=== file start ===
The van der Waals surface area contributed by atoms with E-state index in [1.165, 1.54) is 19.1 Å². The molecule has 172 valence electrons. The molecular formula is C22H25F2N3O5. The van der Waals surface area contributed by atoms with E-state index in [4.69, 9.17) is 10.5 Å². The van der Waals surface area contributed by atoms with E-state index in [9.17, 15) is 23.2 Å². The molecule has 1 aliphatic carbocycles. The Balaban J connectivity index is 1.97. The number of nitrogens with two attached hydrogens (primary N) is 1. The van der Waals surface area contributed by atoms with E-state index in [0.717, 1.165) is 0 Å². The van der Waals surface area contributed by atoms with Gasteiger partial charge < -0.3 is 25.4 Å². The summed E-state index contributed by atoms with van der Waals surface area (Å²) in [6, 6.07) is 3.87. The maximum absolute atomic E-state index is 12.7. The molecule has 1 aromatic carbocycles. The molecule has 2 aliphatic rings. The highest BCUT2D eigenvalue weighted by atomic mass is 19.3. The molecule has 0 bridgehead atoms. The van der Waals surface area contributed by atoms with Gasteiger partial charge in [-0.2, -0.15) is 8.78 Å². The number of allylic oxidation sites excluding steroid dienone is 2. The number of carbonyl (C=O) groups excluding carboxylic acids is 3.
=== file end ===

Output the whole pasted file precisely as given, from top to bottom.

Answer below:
The van der Waals surface area contributed by atoms with E-state index in [1.165, 1.54) is 19.1 Å². The molecule has 172 valence electrons. The molecular formula is C22H25F2N3O5. The van der Waals surface area contributed by atoms with E-state index in [4.69, 9.17) is 10.5 Å². The van der Waals surface area contributed by atoms with E-state index in [9.17, 15) is 23.2 Å². The molecule has 1 aliphatic carbocycles. The Balaban J connectivity index is 1.97. The number of nitrogens with two attached hydrogens (primary N) is 1. The van der Waals surface area contributed by atoms with E-state index in [0.717, 1.165) is 0 Å². The van der Waals surface area contributed by atoms with Gasteiger partial charge < -0.3 is 25.4 Å². The summed E-state index contributed by atoms with van der Waals surface area (Å²) in [6, 6.07) is 3.87. The maximum absolute atomic E-state index is 12.7. The molecule has 1 aromatic carbocycles. The molecule has 2 aliphatic rings. The highest BCUT2D eigenvalue weighted by atomic mass is 19.3. The molecule has 0 bridgehead atoms. The van der Waals surface area contributed by atoms with Gasteiger partial charge in [-0.2, -0.15) is 8.78 Å². The number of allylic oxidation sites excluding steroid dienone is 2. The number of carbonyl (C=O) groups excluding carboxylic acids is 3.